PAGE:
Well, instead of simply putting a limit on the interest that pay day lenders can charge in our state, Bobby Harrell, Harry Cato and Bill Sandifer are set to increase our state’s bureaucracy by setting up a state run database to track who has loans with the companies, in order to limit customers to one loan at a time. Increasing the size of government to monitor who has a cash advance loan seems, oh, I don’t know, wrong?
One lender based in South Carolina currently charges interest of 391.07% APR for a two week loan, in case you want to know the kind of numbers that are used in the industry. Perhaps capping the rate they charge, with due allowance for the capital risk involved, would be a far simpler solution.
Rep. Barrett’s editorial today states that the economy is now stabilized.
The Financial Times reports today that Caterpillar will lay off 20,000, Sprint/Nextel 8,000, Home Depot 7,000, and General Motors 2,000. Pfizer(after acquiring Wyeth) will lay off 19,000, 15% of the combined workforce.
I suggest to Rep. Gresham Barrett, of the 3rd congressional district of South Carolina, that he could be slightly off base in his analysis of our current economic situation.
It’s a funny thing about internet news outlets, how easily they can be filtered. It would be much easier to deny access to an internet site than newspaper that goes out to homes on paper.
This is why I lament the trouble that the newspaper industry finds itself in.
The term “fourth estate” was coined by Edmund Burke, who looked up at the Press Gallery of the House of Commons and said, ‘Yonder sits the Fourth Estate, and they are more important than them all.’”
The press is critically important to a free society, and while the internet is currently a gushing tap(at least in this country, it is very much controlled in others), it would be very easy to shut the spigot off.
This is one of the reasons I keep the subscription to my local newspaper. Other reasons include that it’s good for starting fires and it cleans glass without leaving lint.
I read today that the state has cut a pay supplement for county treasurers and auditors from $19,395 to $13,783 a year. Well, I guess I’m wondering why the state pays any part of salaries for county held offices. Shouldn’t counties pay for their own office’s salaries?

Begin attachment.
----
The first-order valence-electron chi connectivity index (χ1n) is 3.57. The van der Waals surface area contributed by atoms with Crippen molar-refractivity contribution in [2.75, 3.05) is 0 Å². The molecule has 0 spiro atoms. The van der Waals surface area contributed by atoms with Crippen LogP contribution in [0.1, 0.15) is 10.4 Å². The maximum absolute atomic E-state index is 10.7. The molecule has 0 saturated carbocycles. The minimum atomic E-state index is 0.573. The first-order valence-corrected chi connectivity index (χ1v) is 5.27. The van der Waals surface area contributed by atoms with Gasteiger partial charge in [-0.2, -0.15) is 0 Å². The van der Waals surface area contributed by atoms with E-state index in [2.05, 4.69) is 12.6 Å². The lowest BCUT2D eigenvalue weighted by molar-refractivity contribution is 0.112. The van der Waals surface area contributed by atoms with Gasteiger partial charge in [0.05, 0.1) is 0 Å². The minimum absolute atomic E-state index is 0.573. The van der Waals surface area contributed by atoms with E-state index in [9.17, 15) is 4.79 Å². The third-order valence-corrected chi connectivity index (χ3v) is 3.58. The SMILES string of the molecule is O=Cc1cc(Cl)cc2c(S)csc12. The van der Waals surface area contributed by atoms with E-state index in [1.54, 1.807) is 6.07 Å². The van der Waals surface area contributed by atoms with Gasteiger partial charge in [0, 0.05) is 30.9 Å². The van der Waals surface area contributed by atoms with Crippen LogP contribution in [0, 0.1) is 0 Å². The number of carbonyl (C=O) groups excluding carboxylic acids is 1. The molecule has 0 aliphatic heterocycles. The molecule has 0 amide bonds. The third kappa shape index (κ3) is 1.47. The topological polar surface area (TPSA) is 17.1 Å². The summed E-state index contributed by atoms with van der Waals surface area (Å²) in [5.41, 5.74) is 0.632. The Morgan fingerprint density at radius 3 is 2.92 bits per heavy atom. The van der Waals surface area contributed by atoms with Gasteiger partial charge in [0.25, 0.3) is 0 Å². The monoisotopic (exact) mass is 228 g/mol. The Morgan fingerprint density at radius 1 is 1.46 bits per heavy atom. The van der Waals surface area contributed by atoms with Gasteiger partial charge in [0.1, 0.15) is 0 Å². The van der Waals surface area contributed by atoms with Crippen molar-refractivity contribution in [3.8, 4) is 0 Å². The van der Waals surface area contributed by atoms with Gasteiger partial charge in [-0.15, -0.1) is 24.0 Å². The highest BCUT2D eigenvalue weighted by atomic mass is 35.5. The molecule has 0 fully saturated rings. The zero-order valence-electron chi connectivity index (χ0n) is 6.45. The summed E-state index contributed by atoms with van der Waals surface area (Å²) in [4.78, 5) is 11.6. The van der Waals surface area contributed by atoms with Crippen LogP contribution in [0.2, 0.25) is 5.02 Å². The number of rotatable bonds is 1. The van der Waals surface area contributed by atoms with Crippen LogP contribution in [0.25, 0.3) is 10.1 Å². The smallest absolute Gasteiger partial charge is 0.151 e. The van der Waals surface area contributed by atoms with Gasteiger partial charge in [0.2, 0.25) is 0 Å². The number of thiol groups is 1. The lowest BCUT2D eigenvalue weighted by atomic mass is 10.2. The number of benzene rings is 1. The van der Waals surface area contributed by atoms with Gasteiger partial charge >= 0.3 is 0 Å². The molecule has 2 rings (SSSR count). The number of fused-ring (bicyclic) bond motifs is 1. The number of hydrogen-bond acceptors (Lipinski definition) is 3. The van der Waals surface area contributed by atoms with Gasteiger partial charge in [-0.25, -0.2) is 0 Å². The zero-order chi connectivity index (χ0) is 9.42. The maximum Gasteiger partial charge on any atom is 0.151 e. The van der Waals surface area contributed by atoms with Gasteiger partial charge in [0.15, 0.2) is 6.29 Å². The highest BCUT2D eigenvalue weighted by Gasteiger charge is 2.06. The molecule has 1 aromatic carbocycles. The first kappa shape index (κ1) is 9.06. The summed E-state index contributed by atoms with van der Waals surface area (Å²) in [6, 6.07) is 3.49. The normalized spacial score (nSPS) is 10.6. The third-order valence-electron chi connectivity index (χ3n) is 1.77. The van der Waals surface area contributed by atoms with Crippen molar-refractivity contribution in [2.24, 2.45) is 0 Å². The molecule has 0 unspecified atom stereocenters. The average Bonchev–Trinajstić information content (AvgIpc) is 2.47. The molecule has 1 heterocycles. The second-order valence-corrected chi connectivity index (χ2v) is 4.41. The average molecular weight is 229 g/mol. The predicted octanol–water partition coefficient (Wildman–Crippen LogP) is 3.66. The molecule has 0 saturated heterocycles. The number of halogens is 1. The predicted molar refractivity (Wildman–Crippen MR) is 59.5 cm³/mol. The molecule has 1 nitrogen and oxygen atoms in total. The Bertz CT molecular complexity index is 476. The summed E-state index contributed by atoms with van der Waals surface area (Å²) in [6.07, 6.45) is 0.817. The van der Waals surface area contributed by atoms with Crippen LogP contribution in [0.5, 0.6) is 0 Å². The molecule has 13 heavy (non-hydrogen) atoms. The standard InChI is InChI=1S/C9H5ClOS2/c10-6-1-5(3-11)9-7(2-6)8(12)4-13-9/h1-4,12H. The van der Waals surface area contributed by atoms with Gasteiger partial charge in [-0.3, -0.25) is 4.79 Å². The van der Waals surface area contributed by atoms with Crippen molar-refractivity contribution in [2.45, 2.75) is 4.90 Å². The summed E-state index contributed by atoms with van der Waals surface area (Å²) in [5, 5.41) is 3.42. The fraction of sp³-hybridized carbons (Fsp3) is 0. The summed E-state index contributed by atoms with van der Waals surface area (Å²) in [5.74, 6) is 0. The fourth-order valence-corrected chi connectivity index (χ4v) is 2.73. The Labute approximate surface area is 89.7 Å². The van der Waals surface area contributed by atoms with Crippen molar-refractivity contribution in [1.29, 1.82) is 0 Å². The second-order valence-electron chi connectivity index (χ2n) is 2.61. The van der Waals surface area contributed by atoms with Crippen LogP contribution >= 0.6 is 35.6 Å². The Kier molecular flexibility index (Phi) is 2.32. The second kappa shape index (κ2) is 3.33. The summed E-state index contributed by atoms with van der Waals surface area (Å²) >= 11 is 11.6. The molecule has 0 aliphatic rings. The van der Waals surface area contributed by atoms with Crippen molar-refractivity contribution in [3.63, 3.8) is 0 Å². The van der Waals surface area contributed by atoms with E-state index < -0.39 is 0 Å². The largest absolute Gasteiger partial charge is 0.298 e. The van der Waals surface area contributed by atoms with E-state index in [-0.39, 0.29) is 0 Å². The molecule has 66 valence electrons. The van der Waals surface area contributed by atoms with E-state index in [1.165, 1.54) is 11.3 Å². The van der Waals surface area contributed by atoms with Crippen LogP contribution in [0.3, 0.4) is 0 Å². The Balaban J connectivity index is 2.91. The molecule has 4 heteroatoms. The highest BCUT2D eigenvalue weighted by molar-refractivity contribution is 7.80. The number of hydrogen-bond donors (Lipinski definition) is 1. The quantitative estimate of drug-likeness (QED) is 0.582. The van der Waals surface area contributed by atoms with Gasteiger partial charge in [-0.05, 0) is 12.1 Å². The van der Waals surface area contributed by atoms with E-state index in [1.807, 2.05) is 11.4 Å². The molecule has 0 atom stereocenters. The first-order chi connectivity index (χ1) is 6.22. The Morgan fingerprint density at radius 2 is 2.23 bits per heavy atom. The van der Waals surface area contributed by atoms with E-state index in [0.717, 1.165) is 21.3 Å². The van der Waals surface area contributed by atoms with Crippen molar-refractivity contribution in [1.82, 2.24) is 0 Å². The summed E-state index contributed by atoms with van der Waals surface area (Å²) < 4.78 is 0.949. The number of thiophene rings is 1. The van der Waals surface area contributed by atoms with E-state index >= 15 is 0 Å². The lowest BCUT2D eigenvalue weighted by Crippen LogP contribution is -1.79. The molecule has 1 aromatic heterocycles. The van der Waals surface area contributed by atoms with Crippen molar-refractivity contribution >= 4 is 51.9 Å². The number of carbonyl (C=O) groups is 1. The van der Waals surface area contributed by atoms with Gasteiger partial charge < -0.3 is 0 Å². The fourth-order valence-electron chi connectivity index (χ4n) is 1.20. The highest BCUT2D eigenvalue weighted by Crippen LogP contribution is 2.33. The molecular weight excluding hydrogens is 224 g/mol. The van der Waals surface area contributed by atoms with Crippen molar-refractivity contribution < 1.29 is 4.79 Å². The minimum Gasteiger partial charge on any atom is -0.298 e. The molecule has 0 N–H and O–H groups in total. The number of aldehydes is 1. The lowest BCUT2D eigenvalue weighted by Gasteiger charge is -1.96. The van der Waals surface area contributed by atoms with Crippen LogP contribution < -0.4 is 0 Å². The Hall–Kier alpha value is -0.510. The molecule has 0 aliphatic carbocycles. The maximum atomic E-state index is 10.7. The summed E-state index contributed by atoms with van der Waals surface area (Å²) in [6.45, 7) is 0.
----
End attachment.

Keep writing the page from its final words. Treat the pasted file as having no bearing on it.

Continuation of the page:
If the state were not paying any supplement, the savings would be $1,268,036, plus any overhead in the management of the program.
I see Senator Ford is in the news today, introducing bills to legislate a dress code and music lyrics.
If he has his way South Carolina will have the best dressed video poker players in the world, all listening to Perry Como.
I’m sure our esteemed legislative bodies need to be focusing on real legislative and government issues on right now.
Wait, somethings up with the economy? Really? I’m pretty sure, if we keep it quiet, no one will notice that the U.S. economy has been completely run into the ground.
Governor Sanford seems, with his recent statements against the huge federal bailouts, to perhaps be positioning himself for a run at the presidency. Well that is all fine and well for him as a citizen, but as Governor of our state what he needs to be doing is positioning us to get a good share of what will be coming down the pipeline from Washington. I’m not saying that I wholly disagree with his position- you can’t solve a debt problem with more debt, but the Democrats and the Republicans, who have shared power in this country for decades, and are both culpable in creating this disaster, will certainly do their best to spend there way out of it.
So what the Governor(and the legislature) should be doing, instead of posturing against the inevitable, is coming up with a plan to use this money to transform our infrastructure to prepare us for what will surely be a tumultuous and challenging 21st century.
Hey, that, or we could just use all the money to repave all our roads a couple of times.
Well, I have to hand it to our Governor. It was a joke, saying he would not request the federal money to fund our states unemployment commission, but it looks like he might be successful in getting the four person board eliminated and the director put directly under the executive branch. That’s not bad.
What needs to be looked at though is why the fund was losing money in 2007, and a proper funding formula put in place for the future.
I’m reading a lot about the upcoming budget and the Governor’s plan for a new tax structure, and I am wondering why raising our state’s gasoline tax has not come up.
We are currently ten cents lower than our neighboring states of Georgia and North Carolina, and raising this tax has such positive implications, I do not understand why it is not on the table.
Are there some narrow interests at work here, to the detriment of our state as a whole?
Raising the South Carolina gas tax is a no brainer proposition, and a hard look needs to be taken at why it is not being brought to the fore.
Dollars. Greenbacks, Benjamins, bacon, bread, bucks, clams, smackers, simoleans, moolah, cold hard cash.
According to Niall Ferguson’s ‘The Ascent of Money’, since 1957, ‘the purchasing power of the dollar, relative to the consumer price index, has declined by a staggering 87 percent’.
Ah, holiday reading.